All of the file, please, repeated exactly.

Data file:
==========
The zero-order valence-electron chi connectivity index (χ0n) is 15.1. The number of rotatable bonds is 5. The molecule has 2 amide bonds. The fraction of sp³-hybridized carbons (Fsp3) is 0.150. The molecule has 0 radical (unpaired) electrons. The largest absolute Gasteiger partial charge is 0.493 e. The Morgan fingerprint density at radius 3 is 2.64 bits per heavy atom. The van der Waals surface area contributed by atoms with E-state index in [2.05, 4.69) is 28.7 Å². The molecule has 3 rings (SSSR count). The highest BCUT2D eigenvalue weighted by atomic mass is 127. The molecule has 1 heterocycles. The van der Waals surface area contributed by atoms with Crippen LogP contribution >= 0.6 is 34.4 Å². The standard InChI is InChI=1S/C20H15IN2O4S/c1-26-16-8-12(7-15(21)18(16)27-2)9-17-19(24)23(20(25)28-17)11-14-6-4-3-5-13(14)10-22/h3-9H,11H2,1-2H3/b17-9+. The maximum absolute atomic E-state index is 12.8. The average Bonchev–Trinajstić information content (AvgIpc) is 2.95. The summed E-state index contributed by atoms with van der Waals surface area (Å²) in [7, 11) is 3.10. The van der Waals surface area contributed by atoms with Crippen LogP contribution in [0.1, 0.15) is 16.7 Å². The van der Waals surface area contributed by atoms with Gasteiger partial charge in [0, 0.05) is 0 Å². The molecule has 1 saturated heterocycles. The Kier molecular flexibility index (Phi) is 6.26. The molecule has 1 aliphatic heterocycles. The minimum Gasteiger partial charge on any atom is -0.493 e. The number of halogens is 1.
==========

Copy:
The zero-order valence-electron chi connectivity index (χ0n) is 15.1. The number of rotatable bonds is 5. The molecule has 2 amide bonds. The fraction of sp³-hybridized carbons (Fsp3) is 0.150. The molecule has 0 radical (unpaired) electrons. The largest absolute Gasteiger partial charge is 0.493 e. The Morgan fingerprint density at radius 3 is 2.64 bits per heavy atom. The van der Waals surface area contributed by atoms with E-state index in [2.05, 4.69) is 28.7 Å². The molecule has 3 rings (SSSR count). The highest BCUT2D eigenvalue weighted by atomic mass is 127. The molecule has 1 heterocycles. The van der Waals surface area contributed by atoms with Crippen LogP contribution >= 0.6 is 34.4 Å². The standard InChI is InChI=1S/C20H15IN2O4S/c1-26-16-8-12(7-15(21)18(16)27-2)9-17-19(24)23(20(25)28-17)11-14-6-4-3-5-13(14)10-22/h3-9H,11H2,1-2H3/b17-9+. The maximum absolute atomic E-state index is 12.8. The average Bonchev–Trinajstić information content (AvgIpc) is 2.95. The summed E-state index contributed by atoms with van der Waals surface area (Å²) in [7, 11) is 3.10. The van der Waals surface area contributed by atoms with Crippen LogP contribution in [0.1, 0.15) is 16.7 Å². The van der Waals surface area contributed by atoms with Gasteiger partial charge in [0, 0.05) is 0 Å². The molecule has 1 saturated heterocycles. The Kier molecular flexibility index (Phi) is 6.26. The molecule has 1 aliphatic heterocycles. The minimum Gasteiger partial charge on any atom is -0.493 e. The number of halogens is 1.